The fact that both in MC@NLO and POWHEG the hardest radiation can be described by a similar formula has allowed a better understanding of the agreement and discrepancies between the two approaches. First of all, one understands why most distributions compare very well in the two schemes (see for example [3, 4, 7, 12]), since they are both described by a similar formula. A first area of discrepancy has emerged following the work of ref. [18]. In production, a dip in the rapidity distribution of the hardest jet of MC@NLO was found, that is not present neither in ALPGEN nor in POWHEG. It was shown later [7, 10] that this dip is a feature of MC@NLO that is present in several processes. It is particularly visible in Higgs production, as one can see from fig. 1.

Figure 1: Left: rapidity distribution of the hardest jet relative to the Higgs rapidity. The highest curve at is POWHEGPYTHIA, next is POWHEGHERWIG, then MC@NLO and then HERWIG alone. Right: MC@NLO, with replaced by in the generation of events.

The pure HERWIG result exhibits a dip at zero rapidity. MC@NLO has a similar dip, although relatively less severe. No dip is present in POWHEG. The origin of the dip is easily understood as a consequence of the presence of the dip in pure HERWIG and of formula (1). In fact, for large transverse momenta, formula (1) becomes equal to


The second term is small in a perturbative sense, being of order . However, in the case of Higgs production, where NLO corrections amount to 100%, it is in fact of order 1. Since correspond to the HERWIG approximation to the real cross section, it has a dip that propagates into the MC@NLO cross section. We have checked this explicitly. If this argument is correct, by replacing the cross section with in MC@NLO, the dip should go away. This is in fact shown in fig. 1, on the right plot.

Another important discrepancy is found in the Higgs distribution in the process, displayed in the left plot of fig. 2.

Figure 2: Left: rapidity distribution of the hardest jet relative to the Higgs rapidity. The highest curve at is POWHEGPYTHIA, next is POWHEGHERWIG, then MC@NLO and then HERWIG alone. Right: MC@NLO, with replaced by in the generation of events.

At high the POWHEG and MC@NLO spectra depart sensibly. The origin of this difference can again be understood starting from formula (1). In the POWHEG implementation of Higgs production, the choice was made, so that formula (1) yields


Because of the large Higgs production NLO corrections, the factor, instead of being near 1 is close to 2. Thus NLO corrections amplify the whole spectrum in POWHEG. Of course, we could have chosen a different in order to reduce this effect, but in view of the plot on the right in fig. 2, this choice was maintained, since the spectrum produced in this way is closer to the NNLO result. In MC@NLO this amplification works only for the events, that become negligible at large . Notice that in fig. 2 a mild kink is visible at 80-110 GeV in the MC@NLO curve, signalling the separation of the and dominated regimes.

2 The Powheg Box

In ref. [2], the general formulation of POWHEG for complex processes was given, dealing with all complications having to do with the presence of several massless coloured lines, both in the final and in the initial state. In this case formula (1) should be applied to each radiating line. What a regular shower Monte Carlo does, starting from a Born process, is to let each coloured massless line radiate more light partons. Within POWHEG one does something similar. However, since in this case the radiation cross section is the exact cross section, rather than an Altarelli-Parisi approximation to it, we work the other way around, decomposing the full real cross section into a sum of terms, each of them singular in only one collinear region. We then adopt a different phase space parametrization for each singular region. After this is done, radiation is generated from each collinear region, but only the hardest radiation is retained, and the event is generated according to its kinematics. This procedure reaches a considerable level of complexity, so we decided to implement it in a general way, in order to ease the POWHEG implementation of complex processes. This project, named the POWHEG BOX has been completed [20], and will soon been published. It has been used to reproduce the previous implementation of and single top production. Furthermore, it has been used to implement production [13], and Higgs production in vector boson fusion [21]. This last two processes are the first ones not already present in MC@NLO.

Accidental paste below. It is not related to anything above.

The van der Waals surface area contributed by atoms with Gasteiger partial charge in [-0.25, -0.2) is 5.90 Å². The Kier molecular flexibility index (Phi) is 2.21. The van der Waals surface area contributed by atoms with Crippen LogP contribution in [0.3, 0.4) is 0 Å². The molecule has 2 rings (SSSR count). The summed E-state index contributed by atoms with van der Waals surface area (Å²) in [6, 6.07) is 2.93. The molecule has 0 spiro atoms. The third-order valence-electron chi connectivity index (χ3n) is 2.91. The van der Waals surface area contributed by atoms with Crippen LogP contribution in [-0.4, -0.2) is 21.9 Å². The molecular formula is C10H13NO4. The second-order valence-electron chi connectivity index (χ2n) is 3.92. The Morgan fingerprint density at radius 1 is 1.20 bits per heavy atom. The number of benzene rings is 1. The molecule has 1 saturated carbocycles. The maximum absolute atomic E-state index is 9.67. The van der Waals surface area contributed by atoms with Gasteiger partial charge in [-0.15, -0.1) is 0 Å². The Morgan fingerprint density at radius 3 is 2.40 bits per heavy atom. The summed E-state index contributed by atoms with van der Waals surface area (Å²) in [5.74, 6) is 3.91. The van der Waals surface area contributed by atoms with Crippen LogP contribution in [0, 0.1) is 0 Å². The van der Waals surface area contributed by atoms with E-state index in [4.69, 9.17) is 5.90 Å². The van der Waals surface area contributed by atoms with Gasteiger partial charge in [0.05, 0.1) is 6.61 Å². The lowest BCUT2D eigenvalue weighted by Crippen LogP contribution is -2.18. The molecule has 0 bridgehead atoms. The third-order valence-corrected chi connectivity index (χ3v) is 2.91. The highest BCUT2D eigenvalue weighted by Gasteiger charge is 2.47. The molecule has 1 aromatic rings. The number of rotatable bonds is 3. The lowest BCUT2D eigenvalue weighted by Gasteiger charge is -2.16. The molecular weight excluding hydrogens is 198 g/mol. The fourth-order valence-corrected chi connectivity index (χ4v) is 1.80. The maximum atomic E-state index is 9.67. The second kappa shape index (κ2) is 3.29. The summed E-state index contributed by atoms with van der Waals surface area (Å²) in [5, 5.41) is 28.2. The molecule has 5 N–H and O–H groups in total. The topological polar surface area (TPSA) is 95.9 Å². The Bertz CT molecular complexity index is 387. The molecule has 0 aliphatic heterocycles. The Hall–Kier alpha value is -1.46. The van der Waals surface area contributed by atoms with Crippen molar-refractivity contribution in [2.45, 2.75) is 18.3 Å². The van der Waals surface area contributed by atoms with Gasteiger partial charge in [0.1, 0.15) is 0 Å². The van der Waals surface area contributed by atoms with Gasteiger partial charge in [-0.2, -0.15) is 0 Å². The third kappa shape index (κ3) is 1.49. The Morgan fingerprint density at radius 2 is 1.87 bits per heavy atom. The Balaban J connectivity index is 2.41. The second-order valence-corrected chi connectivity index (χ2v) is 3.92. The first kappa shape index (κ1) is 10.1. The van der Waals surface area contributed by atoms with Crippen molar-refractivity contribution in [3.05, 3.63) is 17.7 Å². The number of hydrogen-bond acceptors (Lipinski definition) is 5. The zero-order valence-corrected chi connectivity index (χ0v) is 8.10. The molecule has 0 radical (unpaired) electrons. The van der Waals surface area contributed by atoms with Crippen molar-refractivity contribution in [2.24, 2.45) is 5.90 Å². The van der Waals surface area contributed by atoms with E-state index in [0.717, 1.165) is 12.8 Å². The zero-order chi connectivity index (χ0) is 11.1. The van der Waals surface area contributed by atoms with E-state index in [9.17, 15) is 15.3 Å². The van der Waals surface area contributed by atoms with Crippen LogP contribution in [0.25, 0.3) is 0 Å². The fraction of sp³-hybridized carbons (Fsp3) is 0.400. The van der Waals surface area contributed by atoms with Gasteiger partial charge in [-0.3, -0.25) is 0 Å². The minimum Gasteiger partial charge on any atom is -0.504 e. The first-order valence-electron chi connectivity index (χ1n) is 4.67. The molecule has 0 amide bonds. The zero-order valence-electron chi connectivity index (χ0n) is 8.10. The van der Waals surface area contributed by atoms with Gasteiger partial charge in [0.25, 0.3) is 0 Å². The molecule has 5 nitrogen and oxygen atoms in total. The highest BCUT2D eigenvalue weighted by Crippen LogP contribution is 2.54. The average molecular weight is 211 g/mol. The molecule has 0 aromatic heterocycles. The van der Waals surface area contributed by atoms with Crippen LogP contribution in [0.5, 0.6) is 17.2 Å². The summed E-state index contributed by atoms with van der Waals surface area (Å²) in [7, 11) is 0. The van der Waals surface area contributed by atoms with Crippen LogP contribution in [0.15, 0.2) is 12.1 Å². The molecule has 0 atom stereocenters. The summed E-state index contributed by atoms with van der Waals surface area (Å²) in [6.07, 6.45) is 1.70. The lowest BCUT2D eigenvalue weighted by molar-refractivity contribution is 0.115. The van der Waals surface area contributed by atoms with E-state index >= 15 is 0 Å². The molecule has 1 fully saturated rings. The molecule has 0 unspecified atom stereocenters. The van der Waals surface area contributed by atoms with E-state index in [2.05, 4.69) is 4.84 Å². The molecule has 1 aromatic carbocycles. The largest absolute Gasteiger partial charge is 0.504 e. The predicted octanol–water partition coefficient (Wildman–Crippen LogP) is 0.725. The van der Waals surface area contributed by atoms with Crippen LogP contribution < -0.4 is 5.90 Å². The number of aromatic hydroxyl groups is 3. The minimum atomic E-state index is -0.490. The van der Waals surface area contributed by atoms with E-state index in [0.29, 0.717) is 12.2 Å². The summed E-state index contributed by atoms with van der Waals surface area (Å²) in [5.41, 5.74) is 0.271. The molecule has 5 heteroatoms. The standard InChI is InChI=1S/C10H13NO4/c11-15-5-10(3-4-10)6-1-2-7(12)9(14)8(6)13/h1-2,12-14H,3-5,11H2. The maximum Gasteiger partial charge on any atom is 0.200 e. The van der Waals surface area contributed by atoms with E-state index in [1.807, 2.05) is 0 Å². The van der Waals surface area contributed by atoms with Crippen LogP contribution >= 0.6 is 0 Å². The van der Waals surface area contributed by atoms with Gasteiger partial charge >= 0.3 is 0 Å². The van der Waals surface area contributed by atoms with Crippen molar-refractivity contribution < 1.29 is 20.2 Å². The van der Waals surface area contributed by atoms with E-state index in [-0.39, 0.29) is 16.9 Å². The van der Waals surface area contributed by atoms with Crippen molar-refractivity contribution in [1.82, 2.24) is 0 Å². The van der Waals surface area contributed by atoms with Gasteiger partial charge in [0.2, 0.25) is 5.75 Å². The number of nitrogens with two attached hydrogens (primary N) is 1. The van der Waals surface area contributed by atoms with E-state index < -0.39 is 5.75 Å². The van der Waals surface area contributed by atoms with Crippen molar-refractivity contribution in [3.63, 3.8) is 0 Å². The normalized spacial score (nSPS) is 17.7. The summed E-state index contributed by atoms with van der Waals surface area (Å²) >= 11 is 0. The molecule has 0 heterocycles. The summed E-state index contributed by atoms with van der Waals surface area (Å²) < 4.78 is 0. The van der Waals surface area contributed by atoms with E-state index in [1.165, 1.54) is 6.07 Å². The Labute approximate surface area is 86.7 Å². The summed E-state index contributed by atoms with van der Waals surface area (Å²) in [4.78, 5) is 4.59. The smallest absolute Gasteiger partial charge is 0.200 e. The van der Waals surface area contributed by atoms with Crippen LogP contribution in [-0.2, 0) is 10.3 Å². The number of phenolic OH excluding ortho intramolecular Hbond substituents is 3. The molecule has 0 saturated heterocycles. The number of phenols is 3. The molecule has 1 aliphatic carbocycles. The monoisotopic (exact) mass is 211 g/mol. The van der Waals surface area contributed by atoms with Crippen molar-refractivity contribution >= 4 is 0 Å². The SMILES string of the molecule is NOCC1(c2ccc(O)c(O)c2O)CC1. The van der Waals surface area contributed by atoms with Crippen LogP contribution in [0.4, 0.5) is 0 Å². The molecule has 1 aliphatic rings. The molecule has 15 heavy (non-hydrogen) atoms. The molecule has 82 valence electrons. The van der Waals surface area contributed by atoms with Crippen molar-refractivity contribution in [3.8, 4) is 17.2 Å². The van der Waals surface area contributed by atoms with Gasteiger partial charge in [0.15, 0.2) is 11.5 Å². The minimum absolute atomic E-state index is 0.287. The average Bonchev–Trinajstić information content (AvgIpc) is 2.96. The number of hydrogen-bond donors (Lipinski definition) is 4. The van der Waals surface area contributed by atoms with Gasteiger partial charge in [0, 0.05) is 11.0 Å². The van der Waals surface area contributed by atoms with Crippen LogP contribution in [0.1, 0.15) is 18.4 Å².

Internally, the POWHEG BOX implements the NLO corrections using the FKS subtraction framework [22, 23]. The author of an NLO calculation, willing to implement it into the POWHEG BOX framework, needs only to supply the following ingredients: a) the Born phase space; b) the list of Born and Real processes in a specified format; c) the Born squared amplitudes , the colour correlated one , and the spin correlated one , for each Born subprocess (these ingredient are typically needed in NLO calculations performed with the subtraction method, and, for example, are generated automatically in the MadDipole package [24]); d) the real squared amplitude, for all relevant partonic processes (this is easily obtained from programs like MadGraph [25]); e) the finite part of the virtual amplitude for all relevant partonic processes, which is the only ingredient that may require dedicated work. The POWHEG BOX does all the rest, including the automatic implementation of the FKS subtractions.

3 Conclusions

Much progress has been achieved in POWHEG in this past year. Several features of the method have been better understood in simple terms, and its comparison with MC@NLO has been considerably clarified. An important step towards automation has been achieved with the construction of the POWHEG BOX. Thanks to this framework, a relatively complex process like VBF Higgs production has been implemented in a very short time. It is our hope that the POWHEG BOX will allow authors of NLO calculations to implement their work in the POWHEG framework with a limited effort.

All results presented in this talk have been obtained in collaboration with S. Alioli, C. Oleari and E. Re.